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Subduing the Nations
Scripture and a reading from Luther's sermons and devotional writings

Today's online Scripture jigsaw

From the Word

7 I will tell of the decree of the LORD: He said to me, “You are my son, today I have begotten you. 8 Ask of me, and I will make the nations your heritage, and the ends of the earth your possession. 9 You shall break them with a rod of iron, and dash them in pieces like a potter’s vessel.” 

Psalm 2:7–9, RSV

From Luther

Here the vain dreams of the flesh are to be removed, and no one is to imagine that the kingdom of Christ is either founded on or preserved by iron or arms; because it is written that he delighted not in chariots, nor in horses, nor in the legs of a man. The apostle says: “The weapons of our warfare are not carnal.” The Turks, whom at this day we never seek to conquer by any other means than the sword, we ought to conquer by increasing the number of Christians among them.

Why do we not attack with the sword also the wicked among ourselves? But God forbid. The kingdom of Christ consists in righteousness, truth and peace. By these it was obtained and by them it will be preserved. Hence, when he said above that he was appointed king, he recommended no other office whatever than that of the Word, saying, “I will declare the decree of God,” not, I will ride fine horses, I will lay waste cities, I will seek the treasures of the world; but I will do this one thing — declare those things which God has commanded, that is, that Christ is God and man, which Paul calls the gospel, saying, “Separated unto the gospel of God, which he had promised afore, concerning his Son Jesus Christ.”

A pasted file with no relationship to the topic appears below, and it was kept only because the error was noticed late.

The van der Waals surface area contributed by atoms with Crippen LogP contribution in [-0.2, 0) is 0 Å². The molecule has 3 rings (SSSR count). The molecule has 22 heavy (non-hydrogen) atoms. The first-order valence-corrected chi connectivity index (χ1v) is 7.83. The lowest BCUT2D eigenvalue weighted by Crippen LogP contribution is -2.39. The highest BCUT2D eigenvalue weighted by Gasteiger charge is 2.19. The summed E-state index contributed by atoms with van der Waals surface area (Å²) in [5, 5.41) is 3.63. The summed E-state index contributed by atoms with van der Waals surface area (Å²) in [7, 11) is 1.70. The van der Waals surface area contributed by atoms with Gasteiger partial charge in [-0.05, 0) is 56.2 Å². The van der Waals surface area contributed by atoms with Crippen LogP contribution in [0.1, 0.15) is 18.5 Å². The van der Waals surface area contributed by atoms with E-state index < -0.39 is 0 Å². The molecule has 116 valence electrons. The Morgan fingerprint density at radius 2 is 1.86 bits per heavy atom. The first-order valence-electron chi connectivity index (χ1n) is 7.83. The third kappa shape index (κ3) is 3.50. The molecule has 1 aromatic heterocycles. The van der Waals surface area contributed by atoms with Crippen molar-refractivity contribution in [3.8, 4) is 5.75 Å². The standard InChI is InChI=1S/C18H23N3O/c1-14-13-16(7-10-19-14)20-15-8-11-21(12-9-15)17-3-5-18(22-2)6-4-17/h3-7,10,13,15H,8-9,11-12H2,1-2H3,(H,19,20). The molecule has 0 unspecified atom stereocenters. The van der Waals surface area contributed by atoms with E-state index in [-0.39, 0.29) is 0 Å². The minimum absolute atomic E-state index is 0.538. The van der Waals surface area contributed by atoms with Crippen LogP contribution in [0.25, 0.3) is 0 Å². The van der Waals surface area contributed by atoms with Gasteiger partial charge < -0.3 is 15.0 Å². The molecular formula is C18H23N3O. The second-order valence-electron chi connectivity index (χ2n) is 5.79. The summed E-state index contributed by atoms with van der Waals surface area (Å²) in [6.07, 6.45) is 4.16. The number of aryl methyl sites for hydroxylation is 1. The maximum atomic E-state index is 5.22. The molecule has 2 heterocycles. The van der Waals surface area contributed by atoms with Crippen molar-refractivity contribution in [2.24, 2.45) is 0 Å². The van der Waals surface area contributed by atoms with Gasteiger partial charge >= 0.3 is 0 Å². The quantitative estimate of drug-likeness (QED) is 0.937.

You see that this whole verse is an allegory which really takes place in fact and life. As the word “Christ” is the word of salvation and peace, not in the flesh, but in the spirit, it follows of necessity that it subdues and drives out the safety, peace and easy life of the flesh. Where it does this, it appears unto the flesh harder and more unfeeling than iron itself. Wherever the carnal man is savingly touched by the Word of God, one thing is felt, another is wrought, namely, “The Lord killeth and maketh alive.” Though God is the God of life and salvation and these are his proper works, yet, in order to accomplish these, he kills and destroys, that he may come unto his proper work. He kills our will, that he may establish his own in us. He mortifies the flesh and its desires, that he may implant the Spirit and his desires; and thus “the man of God is made perfect, thoroughly furnished unto all good works.”

Luther, Martin, and John Sander. Devotional Readings from Luther’s Works for Every Day of the Year. Augustana Book Concern, 1915, pp. 397–98.

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